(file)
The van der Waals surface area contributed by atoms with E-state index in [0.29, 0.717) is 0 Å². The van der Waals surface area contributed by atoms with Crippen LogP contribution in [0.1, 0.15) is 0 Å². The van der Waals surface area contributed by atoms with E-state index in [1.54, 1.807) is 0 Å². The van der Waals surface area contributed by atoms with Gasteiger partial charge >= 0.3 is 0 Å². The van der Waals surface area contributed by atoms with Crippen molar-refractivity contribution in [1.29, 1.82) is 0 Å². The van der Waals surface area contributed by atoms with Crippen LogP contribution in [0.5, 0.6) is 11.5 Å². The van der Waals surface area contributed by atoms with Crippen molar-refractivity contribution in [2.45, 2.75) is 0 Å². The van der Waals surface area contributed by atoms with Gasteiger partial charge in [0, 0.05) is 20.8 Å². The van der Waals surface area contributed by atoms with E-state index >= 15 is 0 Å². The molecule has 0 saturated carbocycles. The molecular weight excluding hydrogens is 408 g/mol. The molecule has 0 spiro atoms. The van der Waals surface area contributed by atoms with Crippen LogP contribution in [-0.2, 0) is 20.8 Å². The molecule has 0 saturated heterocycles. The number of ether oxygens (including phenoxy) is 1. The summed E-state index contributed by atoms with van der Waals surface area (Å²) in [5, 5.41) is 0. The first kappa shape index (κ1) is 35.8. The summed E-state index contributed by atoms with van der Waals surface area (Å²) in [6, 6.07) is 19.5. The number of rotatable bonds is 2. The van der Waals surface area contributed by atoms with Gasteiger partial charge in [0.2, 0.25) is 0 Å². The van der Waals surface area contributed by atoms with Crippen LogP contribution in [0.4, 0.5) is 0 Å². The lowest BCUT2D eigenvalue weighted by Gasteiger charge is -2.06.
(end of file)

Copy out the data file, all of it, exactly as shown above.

The van der Waals surface area contributed by atoms with E-state index in [0.29, 0.717) is 0 Å². The van der Waals surface area contributed by atoms with Crippen LogP contribution in [0.1, 0.15) is 0 Å². The van der Waals surface area contributed by atoms with E-state index in [1.54, 1.807) is 0 Å². The van der Waals surface area contributed by atoms with Gasteiger partial charge >= 0.3 is 0 Å². The van der Waals surface area contributed by atoms with Crippen molar-refractivity contribution in [1.29, 1.82) is 0 Å². The van der Waals surface area contributed by atoms with Crippen LogP contribution in [0.5, 0.6) is 11.5 Å². The van der Waals surface area contributed by atoms with Crippen molar-refractivity contribution in [2.45, 2.75) is 0 Å². The van der Waals surface area contributed by atoms with Gasteiger partial charge in [0, 0.05) is 20.8 Å². The van der Waals surface area contributed by atoms with E-state index >= 15 is 0 Å². The molecule has 0 saturated carbocycles. The molecular weight excluding hydrogens is 408 g/mol. The molecule has 0 spiro atoms. The van der Waals surface area contributed by atoms with Crippen LogP contribution in [-0.2, 0) is 20.8 Å². The molecule has 0 saturated heterocycles. The number of ether oxygens (including phenoxy) is 1. The summed E-state index contributed by atoms with van der Waals surface area (Å²) in [5, 5.41) is 0. The first kappa shape index (κ1) is 35.8. The summed E-state index contributed by atoms with van der Waals surface area (Å²) in [6, 6.07) is 19.5. The number of rotatable bonds is 2. The van der Waals surface area contributed by atoms with Gasteiger partial charge in [0.2, 0.25) is 0 Å². The van der Waals surface area contributed by atoms with Crippen LogP contribution in [0.4, 0.5) is 0 Å². The lowest BCUT2D eigenvalue weighted by Gasteiger charge is -2.06.